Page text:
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- 2338 total / 1140 in 2013
Btb ran: It was June 1st, 1996...
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- 4 miles
- 00:26 time
- 06:30 pace
- 337 calories
It was June 1st, 1996. Like most days, Lance Hugelmeyer, accomplished and well respected in the running community, loving husband and father, community servant, headed out for his daily run. His chosen route for the day was his favorite 4 mile loop, around the lake. Lance never returned, felled by a heart attack during his run at age 56.
Some 15 years later, I walk into the office of Dr. Alexis Hugelmeyer to get my first treatment from her for a nagging running injury I'd been having. Unbeknownst to me, Dr. Hugelmeyer was Lance's daughter in law. Her first reaction upon meeting me was "Oh my!". It seems I bared an uncanny likeness to her late father in law. The similarities extended into my mannerisms and the way I spoke apparently. Dr. Hugelmeyer kept saying again and again how similar we were. She even asked her husband, Lance Hugelmeyer Jr., to come to her office for my next appointment, to meet me. He too agreed that the similarities were amazing.
When you called Dr. Hugelmeyer to make an appointment, it was her mother Susan who would answer the phones. Susan would always say to me "Oh, you're the one who Alexis talks about, who looks and acts like Lance". We got to be good buddies over the phone. It turns out that Susan has been battling, and losing her fight with cancer for quite some time. I was always happy to lend an ear. When Susan's condition became critical, she was put in the hospital for her final weeks. I asked Dr. Hugelmeyer if it was ok to visit her mom, and get to meet her face to face. Dr. Hugelmeyer said that her mom said she didn't want visitors, but would ask her anyway. Turns out her mom welcomed my visit, which honored me immensely. Much like Dr. Hugelmeyer's reaction to first meeting me, Susan's reaction was the same. "Oh my, Alexis was right!". We had a very nice time together. Susan passed away a short time later.
There is a running race held each year in Lance's honor. It also doubles as the Long Island Championship. The "Run around the Lake" is a 4 mile run that follows Lance's favorite running loop. There is a plaque on the side of the road where Lance was felled by his heart attack. I knew of the race, but had never run it. I promised Dr. Hugelmeyer that I would win my age group at the race in honor of her late father in law and the rest of her family.
My training has been curtailed for quite some time due to various injuries, with an ailing hip being the current issue. Rowing has kept me in surprisingly good shape, as was evident by the 3:18 marathon I was able to run 4 weeks ago. Since that marathon, I ran a half marathon the following weekend, then some miles the weekend after that for Father's Day. That has been the extent of my running. Was it enough to win my age group at this competitive race? All you can do is try your best and hope it's good enough.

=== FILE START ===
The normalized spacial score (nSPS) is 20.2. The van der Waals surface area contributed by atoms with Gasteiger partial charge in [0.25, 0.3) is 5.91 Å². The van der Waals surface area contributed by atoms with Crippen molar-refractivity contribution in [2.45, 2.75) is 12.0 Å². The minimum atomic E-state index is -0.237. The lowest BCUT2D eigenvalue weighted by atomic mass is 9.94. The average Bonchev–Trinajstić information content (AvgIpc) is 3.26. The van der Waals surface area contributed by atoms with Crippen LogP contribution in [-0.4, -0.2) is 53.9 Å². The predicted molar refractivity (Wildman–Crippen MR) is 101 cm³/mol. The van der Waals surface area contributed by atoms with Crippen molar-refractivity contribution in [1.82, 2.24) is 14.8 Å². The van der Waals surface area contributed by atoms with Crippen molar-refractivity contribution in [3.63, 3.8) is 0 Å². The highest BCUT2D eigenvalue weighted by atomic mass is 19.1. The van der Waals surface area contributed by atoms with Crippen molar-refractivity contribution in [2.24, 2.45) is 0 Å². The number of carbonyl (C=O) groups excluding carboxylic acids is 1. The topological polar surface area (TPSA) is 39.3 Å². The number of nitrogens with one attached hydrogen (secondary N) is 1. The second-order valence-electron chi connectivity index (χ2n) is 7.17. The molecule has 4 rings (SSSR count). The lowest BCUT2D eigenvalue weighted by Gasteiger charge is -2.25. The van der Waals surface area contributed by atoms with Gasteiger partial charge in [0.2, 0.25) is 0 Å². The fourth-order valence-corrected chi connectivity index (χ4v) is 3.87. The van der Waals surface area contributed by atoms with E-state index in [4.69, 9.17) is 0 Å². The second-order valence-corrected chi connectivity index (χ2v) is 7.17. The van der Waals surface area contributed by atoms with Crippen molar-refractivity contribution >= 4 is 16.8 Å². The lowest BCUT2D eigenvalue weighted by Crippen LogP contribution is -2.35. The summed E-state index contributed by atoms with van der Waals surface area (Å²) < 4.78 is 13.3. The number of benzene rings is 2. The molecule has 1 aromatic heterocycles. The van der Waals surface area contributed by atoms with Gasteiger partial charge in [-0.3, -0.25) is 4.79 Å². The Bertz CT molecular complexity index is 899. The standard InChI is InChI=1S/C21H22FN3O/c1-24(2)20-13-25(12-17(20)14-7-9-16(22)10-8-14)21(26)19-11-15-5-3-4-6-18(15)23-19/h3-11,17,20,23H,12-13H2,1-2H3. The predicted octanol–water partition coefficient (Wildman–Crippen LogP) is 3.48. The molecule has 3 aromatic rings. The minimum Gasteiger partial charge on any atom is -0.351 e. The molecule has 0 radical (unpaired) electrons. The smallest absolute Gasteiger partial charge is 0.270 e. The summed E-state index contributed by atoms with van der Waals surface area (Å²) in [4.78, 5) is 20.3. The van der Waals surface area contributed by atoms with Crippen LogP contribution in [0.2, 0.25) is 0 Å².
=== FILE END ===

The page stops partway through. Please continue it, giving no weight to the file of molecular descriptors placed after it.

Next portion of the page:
The course starts and finishes on the high side of the lake. That means that the first part of the course is gradually downhill, with the 2nd half of the course coming back uphill, making it a challenging finish. Combined with the 80* temperature at the start, it was going to be a tough run. Peeking at last year's results, a time of 26:00 won my age group. I gave it my best shot, and finished in 26:03. Given the warm temps, I figured that was a pretty good time and was optimistic that I had a chance of taking first in my age group.
Results were posted, and I saw that I was 20th overall out of around 900 finishers. But when I scrolled over to the age group placing, my jaw dropped when I saw that all I got was 4th. My heart sank. If I had dropped down to the age group younger than me, I would have won that age group by 2 minutes. Go figure. Tough age group I'm in, and I applaud the winners. Hopefully next year I can actually train for this race, and honor my promise.
The race this year also honored fallen Navy seal, Lt. Michael Murphy. Lt. Murphy was a local resident, killed in action while fighting in Afghanistan. Many of his fellow comrades were on hand for the race, and many did it in their full gear with backpacks. They look like kids, many of them. The finishing stretch of the race was lined with pictures and other memories of Lt. Murphy. It was very touching and emotional. Many of the seals were wearing shirts that had this saying on the back - "The only easy day was yesterday". Please honor Lt. Murphy by reading about his heroic actions - http://www.navy.mil/moh/mpmurphy/bio.html
Finally, while the race activities were going on, there was a lot of police activity out on the lake. Patrol men on the shore, out on the lake in boats, and overhead in a helicopter. I learned that a swimmer had gone missing the evening before, and was still being searched for. I prayed for his safety, hoping that it was a mistake. It turns out it wasn't a mistake, and tragically a body was found later that afternoon. Details then emerged of the circumstances. The victim was a father of two young children. They were at the lake cooling off that evening, when the father was asked by some others at the lake if he could swim out to retrieve a toy motorized boat that had died about 200 feet off shore. He began swimming out, but before reaching the boat, went under and never came back up again. While his children watched on shore. I broke into tears when I read the story. I cannot imagine the sorrow and horror of the tragedy.
So this race turned out to be more than just a race. It touched me in ways I never expected. It involved 3 people, who's days started probably just like many of their days do, but ended very differently than expected. You never know. You just never know.
So I still have promises to keep before it's my turn.